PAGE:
How do you feel the government systems we’ve been using are working for us? All of them, blue and red, are accountable for what the United States is today. All of them. Until we remove corporate and lobbying influences (the money) and expand the two-party system, the corruption will only continue. And the worst part? Me, you, and your sister too have allowed it. It is time for us to wake up from our social coma. Demand from those whom you vote for that they support this and if they don’t, then know they are why all of the above continues. They are why the capital was attacked, they are why democracy is dying, and they all make money from it. Vote for the person that agrees to make these changes in our system and restore democracy to the people. If they don’t, don’t vote for them.  Yes, it is just that simple. 

Be well and keep up the peaceful fight. 

Masks Matter

This post has been edited/rewritten for clarity from it’s original version with the author’s full permission.

Trigger Warning: Language & Discussions of Death

My husband and I went into social isolation on March 17, 2020.

We went into isolation “early” because I am a part of a vulnerable population. I’ve had Type 1 Diabetes for 29 years this year and I’ve had asthma for around five years. Many of the stats I’ve read and research shared by major medical organizations and trusted groups states that I’m at least three times more likely to die if I contract COVID-19. Way more likely to have COVID long term complications or be a “COVID Long Hauler”. If I were one of the lucky to survive, the chances that I would make it out without at least some serious complications are slim.

I am not writing that out because I want your pity. I am writing it out because it’s important to me that you can put a face, my face, with statements that I’m hearing/seeing being shared.

You know someone like me. Someone who doesn’t “look sick” who deals with a health concern that puts them in a high risk category. You probably know several people who fall into a higher risk category you can see also (such as anyone older than 50).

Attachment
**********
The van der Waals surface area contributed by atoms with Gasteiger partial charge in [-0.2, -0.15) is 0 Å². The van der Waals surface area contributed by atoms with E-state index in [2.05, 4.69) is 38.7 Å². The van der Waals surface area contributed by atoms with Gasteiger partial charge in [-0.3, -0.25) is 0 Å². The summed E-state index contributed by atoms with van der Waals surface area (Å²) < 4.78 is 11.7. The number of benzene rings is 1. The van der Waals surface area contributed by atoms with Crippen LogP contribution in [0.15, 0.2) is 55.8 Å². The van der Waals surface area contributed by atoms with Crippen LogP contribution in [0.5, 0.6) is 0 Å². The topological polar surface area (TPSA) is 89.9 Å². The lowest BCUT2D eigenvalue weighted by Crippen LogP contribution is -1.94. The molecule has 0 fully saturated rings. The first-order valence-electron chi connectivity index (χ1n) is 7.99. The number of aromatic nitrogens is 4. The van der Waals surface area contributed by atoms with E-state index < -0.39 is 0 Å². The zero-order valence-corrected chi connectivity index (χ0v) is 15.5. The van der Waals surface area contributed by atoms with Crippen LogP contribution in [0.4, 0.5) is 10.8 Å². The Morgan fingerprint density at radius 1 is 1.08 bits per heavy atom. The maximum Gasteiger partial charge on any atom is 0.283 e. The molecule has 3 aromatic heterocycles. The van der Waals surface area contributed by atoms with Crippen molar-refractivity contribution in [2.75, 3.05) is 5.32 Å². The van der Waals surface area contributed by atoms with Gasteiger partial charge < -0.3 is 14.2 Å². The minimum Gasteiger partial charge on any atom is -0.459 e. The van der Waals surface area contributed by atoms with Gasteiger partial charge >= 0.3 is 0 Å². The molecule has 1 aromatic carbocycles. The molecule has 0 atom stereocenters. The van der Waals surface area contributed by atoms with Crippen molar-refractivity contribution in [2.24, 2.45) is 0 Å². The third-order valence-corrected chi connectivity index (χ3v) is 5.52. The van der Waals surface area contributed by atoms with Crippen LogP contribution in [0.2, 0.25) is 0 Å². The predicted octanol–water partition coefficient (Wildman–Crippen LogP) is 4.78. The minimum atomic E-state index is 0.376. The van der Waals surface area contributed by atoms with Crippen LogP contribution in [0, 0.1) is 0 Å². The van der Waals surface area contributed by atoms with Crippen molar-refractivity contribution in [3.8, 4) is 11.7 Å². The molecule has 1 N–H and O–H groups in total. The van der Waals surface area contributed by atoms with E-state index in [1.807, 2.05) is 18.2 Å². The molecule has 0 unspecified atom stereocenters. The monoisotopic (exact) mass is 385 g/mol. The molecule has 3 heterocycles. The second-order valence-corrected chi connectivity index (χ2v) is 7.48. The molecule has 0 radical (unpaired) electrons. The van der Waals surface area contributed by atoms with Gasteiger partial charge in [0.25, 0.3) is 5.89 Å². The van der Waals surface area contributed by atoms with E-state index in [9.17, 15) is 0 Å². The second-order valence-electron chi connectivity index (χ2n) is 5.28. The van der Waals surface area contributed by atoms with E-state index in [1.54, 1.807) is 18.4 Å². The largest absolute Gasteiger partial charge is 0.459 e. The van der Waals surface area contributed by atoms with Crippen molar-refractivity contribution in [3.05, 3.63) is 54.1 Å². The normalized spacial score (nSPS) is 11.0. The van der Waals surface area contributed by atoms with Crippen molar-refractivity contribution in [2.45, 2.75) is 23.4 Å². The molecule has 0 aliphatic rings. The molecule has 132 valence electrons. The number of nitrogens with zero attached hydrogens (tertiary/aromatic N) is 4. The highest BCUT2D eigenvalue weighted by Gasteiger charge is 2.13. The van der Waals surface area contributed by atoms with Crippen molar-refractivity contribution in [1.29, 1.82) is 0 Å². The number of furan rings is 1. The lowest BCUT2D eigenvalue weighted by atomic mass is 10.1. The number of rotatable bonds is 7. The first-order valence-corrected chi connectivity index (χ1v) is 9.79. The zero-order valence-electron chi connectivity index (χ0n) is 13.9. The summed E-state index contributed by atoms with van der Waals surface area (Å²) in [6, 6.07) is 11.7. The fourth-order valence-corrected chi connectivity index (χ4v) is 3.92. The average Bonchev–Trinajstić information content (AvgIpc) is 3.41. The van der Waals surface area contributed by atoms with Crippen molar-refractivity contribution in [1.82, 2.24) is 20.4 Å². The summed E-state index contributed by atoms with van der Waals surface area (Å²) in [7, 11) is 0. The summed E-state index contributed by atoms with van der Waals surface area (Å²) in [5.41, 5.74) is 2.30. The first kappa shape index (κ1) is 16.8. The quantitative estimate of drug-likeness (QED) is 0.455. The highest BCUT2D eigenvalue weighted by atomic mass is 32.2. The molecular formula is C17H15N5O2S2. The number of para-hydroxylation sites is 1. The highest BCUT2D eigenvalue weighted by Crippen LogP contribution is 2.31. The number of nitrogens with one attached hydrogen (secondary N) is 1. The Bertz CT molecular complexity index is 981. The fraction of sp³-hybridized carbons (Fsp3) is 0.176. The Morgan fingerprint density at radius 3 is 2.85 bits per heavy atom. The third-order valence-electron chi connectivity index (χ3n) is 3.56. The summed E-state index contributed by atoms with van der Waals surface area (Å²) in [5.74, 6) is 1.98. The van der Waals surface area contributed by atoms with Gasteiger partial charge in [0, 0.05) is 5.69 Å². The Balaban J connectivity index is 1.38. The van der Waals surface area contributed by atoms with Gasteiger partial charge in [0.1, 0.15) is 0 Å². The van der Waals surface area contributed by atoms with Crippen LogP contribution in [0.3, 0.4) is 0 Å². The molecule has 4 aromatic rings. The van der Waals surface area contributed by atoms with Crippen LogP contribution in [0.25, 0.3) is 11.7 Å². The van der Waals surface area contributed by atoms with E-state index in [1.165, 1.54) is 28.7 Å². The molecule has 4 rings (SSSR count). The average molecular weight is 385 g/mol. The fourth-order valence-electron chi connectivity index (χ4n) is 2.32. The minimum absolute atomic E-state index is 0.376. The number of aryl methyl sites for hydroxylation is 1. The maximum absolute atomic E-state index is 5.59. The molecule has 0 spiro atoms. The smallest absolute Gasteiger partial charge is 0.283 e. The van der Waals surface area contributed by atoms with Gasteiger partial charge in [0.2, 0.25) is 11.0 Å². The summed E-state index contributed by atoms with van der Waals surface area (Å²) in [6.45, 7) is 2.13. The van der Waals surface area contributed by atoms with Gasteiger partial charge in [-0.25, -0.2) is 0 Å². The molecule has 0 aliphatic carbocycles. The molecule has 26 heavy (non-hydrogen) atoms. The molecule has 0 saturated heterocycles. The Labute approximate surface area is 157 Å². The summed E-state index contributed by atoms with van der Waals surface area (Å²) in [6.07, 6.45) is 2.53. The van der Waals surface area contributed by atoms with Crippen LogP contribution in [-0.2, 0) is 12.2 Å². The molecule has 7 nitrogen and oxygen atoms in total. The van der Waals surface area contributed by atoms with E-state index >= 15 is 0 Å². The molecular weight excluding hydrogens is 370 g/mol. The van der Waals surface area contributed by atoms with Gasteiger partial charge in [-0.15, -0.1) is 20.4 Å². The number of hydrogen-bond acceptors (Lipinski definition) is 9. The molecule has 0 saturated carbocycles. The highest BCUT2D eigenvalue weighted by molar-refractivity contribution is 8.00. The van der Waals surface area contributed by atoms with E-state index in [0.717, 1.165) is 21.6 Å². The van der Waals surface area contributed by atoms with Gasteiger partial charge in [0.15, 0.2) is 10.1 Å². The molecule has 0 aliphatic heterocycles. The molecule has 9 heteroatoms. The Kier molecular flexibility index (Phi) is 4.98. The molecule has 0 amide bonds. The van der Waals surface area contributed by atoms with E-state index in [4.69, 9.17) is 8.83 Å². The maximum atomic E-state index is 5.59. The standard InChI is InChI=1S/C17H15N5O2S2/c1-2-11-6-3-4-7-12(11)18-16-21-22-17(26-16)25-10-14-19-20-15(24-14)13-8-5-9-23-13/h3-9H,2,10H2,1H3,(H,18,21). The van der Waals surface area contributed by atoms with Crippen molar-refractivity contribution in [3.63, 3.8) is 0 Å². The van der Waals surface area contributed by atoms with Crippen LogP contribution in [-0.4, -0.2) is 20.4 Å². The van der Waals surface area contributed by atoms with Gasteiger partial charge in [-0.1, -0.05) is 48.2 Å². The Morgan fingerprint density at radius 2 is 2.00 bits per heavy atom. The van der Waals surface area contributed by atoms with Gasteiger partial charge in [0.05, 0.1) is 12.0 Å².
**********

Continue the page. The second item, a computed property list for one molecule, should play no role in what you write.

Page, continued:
When you say it is your right not to wear a mask, you are correct. You have the right to put yourself in danger. That said, your mask is more of a protection for the people around you, so you’re actually putting other people in danger by not wearing one. You don’t have the right to put other people in danger. That’s why we don’t allow people to drive when they’ve been drinking.

This pandemic has become a political discussion, when it should be a people discussion. Our collective health and well being, as a nation, is in more danger than ever before. The virus, the death count, our overwhelmed health care system, and the financial ruin health care bills will leave for millions when this is all said and done are reasons enough to show caution. They’re more than enough reasons to do whatever we can to stop COVID.

People I’ve known for many years and have always thought were reasonable have posted about their rights being taken away when they are required to wear masks. There is outrage about vaccines and wondering aloud how employers can make things mandatory. They’ve questioned if all of this is worth the income they’re losing. They’ve griped about the government infringing on them and they’ve said they don’t understand what the big deal is. They’ve posted pictures where they haven’t socially isolated from people they care about, because, why would they do that? They feel fine.